Dallas Federal Reserve President Robert Kaplan said on Friday that he will not be preemptive in talking about QE taper until it's clear that the US has emerged from the virus, as reported by Reuters.

Additional takeaways

"We are going to have to shift our approach coming out of the virus."

"The question now for the Fed is to balance, how not to be preemptive or too reactive."

"Once it's clear we've weathered the virus, I will want to err on side of starting to remove extraordinary policies sooner than later."

"Excessive accomodation for longer than we need has side effects."

"Some of the inflation rise in coming months will be transitory but some may not be."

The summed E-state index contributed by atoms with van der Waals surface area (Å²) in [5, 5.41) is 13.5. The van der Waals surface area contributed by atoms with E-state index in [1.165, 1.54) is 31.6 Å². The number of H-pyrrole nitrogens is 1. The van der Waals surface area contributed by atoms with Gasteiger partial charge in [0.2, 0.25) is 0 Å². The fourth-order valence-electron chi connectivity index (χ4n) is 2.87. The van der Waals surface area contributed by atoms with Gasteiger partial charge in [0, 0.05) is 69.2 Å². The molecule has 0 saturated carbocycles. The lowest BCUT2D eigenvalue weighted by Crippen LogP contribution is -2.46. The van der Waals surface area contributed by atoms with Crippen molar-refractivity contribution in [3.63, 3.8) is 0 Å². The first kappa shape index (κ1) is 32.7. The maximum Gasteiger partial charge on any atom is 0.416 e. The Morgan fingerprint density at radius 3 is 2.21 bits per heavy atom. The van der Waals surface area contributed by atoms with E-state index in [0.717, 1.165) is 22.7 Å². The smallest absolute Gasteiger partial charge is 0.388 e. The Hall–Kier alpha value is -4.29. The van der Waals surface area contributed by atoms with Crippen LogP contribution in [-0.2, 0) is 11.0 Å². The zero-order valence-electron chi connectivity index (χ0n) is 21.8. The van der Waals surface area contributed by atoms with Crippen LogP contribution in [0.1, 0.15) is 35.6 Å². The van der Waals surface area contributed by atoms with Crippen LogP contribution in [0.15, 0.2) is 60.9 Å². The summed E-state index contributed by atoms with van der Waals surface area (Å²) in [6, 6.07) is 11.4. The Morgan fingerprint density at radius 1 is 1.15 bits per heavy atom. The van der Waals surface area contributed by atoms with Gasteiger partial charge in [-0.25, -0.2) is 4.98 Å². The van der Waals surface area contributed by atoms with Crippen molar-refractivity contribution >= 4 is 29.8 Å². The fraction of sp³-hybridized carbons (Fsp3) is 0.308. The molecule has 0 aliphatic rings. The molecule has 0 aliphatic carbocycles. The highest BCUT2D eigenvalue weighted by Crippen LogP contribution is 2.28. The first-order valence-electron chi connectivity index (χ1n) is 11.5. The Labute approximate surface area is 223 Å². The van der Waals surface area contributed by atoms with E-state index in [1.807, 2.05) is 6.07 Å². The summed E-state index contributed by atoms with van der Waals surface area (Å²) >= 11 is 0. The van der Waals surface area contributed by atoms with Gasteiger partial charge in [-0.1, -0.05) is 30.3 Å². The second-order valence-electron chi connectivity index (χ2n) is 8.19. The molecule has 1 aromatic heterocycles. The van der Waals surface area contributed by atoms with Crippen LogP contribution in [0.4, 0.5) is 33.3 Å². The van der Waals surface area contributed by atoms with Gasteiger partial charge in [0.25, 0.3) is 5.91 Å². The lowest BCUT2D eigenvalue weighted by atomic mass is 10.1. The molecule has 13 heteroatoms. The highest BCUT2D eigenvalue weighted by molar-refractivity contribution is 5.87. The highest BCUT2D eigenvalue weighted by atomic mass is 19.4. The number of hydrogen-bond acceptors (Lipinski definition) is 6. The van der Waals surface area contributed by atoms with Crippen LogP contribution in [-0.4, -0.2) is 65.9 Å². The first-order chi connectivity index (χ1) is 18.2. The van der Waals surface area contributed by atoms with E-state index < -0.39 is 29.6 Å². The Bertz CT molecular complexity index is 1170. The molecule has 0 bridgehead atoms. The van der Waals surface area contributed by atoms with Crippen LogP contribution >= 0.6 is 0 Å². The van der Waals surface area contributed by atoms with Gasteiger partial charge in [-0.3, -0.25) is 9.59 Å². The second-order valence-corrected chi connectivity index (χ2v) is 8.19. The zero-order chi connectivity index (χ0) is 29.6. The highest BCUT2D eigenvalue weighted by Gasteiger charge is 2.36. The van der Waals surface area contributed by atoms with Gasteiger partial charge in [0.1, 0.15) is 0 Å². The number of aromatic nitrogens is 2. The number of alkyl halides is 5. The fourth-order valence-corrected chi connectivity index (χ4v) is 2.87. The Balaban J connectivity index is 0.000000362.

"I'll also be looking at excess risk-taking in financial markets."

"I'd like to see a sustainable achievement of employment, inflation goals."

"Equity market cap to GDP is historically elevated, credit spreads tight, housing market elevated."

"We do not have good visibility on non-bank financial markets."

Market action

These comments don't seem to be having a noticeable impact on the USD's performance against its rivals. As of writing, the US Dollar Index was up 0.17% on a daily basis at 92.22.